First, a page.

The Future Outlook League also sought to encourage African Americans to patron stores that hired black employees. Many of these businesses appear to have been Jewish-owned. For instance, an article from the The Voice of the League urged people to “pay Stall No. 32 [at the Woodland E. 5th St. Market] a visit when you do your shopping this Saturday,” because its owners, Mr. Baumeister and Mr. Schmiedl, “kept a black butcher on the job with full pay after he broke an arm. Businesses such as Rosenberg’s Drug Store, Hoicowitz Dept. Store, Cohen’s Southern Food Store, and Kritzer Bros Bakery also advertised their business’ hiring practices in the Voice of the League as an inducement to patronize their business. Thus, African Americans were able to engage in criticism of some local establishments that may have happened to be Jewish, but appear to have restricted such criticism to these businesses, and not Jewish store owners in general.
Figure 7 Some advertisements found in the Voice of the League telling readers that they hire African Americans. These advertisements appeared on the same pages, but were spliced together for the benefit of the reader
The 1930s and 1940s, of course, was a tumultuous time period for African Americans and Jews. Anti-Semitism was growing to new levels in Hitler’s Germany, and Jewish immigration to the United States had virtually been shut off since 1921. Paradoxically, however, many Jewish Americans were finding some measure of success in the United States, despite the hardships of the Great Depression. This made it difficult for many African Americans to understand why many Americans were so condemning of Hitler’s anti-Semitism during the Nuremberg Law era, when African Americans faced similar restrictions in the United States.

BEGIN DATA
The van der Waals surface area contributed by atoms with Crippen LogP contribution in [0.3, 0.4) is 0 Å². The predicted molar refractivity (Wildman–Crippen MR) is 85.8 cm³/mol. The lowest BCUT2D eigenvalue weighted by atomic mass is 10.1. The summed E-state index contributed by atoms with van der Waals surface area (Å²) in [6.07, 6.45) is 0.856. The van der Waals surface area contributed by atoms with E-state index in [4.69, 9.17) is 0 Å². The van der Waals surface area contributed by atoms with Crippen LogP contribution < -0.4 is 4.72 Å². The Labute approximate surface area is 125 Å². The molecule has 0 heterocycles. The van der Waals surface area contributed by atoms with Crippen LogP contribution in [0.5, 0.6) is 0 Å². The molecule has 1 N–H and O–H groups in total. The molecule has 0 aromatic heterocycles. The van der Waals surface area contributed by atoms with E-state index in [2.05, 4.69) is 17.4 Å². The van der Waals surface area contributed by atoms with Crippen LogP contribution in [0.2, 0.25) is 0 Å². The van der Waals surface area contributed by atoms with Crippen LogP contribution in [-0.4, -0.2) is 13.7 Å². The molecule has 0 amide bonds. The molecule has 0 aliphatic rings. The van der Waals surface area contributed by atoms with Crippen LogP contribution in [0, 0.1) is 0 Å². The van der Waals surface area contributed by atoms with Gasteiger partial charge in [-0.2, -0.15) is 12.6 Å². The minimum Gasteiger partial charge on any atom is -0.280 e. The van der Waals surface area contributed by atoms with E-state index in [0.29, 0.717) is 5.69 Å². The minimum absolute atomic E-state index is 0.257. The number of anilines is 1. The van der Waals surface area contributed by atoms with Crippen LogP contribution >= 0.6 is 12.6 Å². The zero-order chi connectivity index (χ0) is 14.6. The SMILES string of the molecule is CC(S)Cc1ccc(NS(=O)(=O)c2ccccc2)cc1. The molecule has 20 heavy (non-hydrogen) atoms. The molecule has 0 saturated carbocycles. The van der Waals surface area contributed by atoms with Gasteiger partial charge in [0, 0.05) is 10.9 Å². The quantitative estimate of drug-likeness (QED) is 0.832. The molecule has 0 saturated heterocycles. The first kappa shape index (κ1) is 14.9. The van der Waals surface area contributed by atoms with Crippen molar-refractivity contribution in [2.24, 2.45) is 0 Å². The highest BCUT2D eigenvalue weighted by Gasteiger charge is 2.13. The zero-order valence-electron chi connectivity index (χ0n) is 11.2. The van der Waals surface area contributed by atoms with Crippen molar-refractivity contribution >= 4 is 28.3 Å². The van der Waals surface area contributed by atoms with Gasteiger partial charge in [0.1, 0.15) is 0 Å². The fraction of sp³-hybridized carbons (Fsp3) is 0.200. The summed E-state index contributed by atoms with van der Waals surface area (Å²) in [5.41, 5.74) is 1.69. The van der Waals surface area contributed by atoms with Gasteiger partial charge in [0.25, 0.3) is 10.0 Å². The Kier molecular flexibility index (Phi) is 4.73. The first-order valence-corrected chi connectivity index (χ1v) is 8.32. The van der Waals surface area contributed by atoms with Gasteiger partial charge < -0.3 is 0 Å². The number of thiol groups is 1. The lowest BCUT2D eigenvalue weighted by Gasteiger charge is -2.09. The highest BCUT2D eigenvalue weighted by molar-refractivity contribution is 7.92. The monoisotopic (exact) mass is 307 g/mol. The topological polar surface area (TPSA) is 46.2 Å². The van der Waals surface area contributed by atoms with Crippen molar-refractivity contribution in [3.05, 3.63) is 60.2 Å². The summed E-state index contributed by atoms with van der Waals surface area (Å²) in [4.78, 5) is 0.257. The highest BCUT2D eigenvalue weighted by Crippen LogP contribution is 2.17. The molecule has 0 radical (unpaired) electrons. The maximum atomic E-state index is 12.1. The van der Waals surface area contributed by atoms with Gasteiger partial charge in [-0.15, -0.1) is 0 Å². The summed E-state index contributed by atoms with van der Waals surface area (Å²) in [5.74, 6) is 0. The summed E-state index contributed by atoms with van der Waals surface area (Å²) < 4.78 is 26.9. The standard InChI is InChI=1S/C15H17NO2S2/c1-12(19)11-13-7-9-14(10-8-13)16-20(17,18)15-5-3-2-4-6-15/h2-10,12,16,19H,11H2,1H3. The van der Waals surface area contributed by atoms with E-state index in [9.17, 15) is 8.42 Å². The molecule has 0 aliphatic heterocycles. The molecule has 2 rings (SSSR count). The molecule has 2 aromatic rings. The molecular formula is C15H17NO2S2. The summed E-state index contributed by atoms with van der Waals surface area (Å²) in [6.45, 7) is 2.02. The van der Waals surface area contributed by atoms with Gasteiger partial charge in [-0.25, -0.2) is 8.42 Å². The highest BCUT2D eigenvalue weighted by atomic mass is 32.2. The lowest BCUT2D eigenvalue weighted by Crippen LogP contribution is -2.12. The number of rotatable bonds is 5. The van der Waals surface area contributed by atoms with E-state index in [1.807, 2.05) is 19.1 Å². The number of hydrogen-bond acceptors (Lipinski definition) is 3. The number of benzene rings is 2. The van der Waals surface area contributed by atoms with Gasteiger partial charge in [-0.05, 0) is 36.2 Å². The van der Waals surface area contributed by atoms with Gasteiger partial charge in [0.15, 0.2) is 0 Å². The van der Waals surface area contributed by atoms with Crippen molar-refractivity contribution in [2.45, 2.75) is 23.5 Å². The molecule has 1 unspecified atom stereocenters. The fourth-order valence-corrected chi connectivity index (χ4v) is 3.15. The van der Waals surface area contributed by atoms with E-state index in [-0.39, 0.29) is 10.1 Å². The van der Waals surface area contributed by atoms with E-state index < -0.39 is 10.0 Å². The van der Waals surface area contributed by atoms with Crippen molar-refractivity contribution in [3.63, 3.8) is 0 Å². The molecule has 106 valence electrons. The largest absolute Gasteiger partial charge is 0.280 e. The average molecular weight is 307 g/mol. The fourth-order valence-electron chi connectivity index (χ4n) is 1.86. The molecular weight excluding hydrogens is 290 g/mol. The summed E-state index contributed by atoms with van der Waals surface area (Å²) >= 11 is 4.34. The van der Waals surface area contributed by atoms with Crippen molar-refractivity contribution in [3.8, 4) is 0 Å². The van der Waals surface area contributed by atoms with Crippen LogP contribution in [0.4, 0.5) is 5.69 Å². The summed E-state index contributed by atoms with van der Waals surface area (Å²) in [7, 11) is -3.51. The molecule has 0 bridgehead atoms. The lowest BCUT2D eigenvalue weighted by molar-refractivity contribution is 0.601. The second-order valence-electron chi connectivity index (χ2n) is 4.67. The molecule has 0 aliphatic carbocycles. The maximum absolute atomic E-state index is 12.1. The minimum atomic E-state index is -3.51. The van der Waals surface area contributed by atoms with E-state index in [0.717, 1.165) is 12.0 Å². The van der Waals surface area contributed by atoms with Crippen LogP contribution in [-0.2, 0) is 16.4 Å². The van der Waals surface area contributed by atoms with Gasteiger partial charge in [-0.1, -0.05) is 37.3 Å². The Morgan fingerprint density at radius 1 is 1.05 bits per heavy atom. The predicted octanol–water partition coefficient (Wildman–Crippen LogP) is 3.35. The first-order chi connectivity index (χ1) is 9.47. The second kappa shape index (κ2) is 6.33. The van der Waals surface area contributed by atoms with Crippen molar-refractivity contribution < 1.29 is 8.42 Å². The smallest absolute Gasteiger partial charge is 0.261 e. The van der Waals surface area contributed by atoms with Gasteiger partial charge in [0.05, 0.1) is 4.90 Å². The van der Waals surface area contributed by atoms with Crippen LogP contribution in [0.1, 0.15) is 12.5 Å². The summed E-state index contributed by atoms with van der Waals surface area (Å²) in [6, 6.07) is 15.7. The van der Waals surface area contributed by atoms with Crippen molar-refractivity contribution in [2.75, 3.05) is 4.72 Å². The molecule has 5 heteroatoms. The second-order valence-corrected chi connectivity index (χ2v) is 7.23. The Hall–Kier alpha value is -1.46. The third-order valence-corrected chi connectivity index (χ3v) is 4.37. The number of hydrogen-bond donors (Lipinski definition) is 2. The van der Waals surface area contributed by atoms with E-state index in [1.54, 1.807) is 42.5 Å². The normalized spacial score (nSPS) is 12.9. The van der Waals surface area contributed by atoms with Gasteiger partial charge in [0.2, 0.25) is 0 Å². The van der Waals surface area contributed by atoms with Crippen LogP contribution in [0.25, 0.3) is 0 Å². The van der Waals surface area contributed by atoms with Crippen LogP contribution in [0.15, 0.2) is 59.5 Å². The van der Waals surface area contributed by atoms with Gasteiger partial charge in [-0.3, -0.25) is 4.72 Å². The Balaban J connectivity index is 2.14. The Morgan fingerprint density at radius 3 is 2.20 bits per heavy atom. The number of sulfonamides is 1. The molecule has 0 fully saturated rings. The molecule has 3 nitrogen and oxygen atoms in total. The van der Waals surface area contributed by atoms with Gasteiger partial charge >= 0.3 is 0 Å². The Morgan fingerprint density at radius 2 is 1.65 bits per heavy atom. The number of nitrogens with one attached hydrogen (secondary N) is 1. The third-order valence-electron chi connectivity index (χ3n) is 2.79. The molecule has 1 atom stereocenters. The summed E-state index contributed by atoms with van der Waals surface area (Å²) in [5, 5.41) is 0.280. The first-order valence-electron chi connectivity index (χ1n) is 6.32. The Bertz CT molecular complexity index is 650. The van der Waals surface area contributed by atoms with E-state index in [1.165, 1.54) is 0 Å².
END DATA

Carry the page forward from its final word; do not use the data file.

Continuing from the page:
Many Call & Post articles mentioned this irony. For instance, a 1935 article reported that Hitler had deflected criticism of his persecution of the Jews by telling Americans to “tend to your own lynchings of Negroes.” The article ended by reminding readers that the United States had still failed to pass an anti-lynching bill, and that “America has a lot of housecleaning to do before she can start finding fault with other nations.” Thus, it appears that many African Americans felt a degree of racism at play when white Americans decried the situation in Germany, but made little effort to improve African Americans lives in their own country.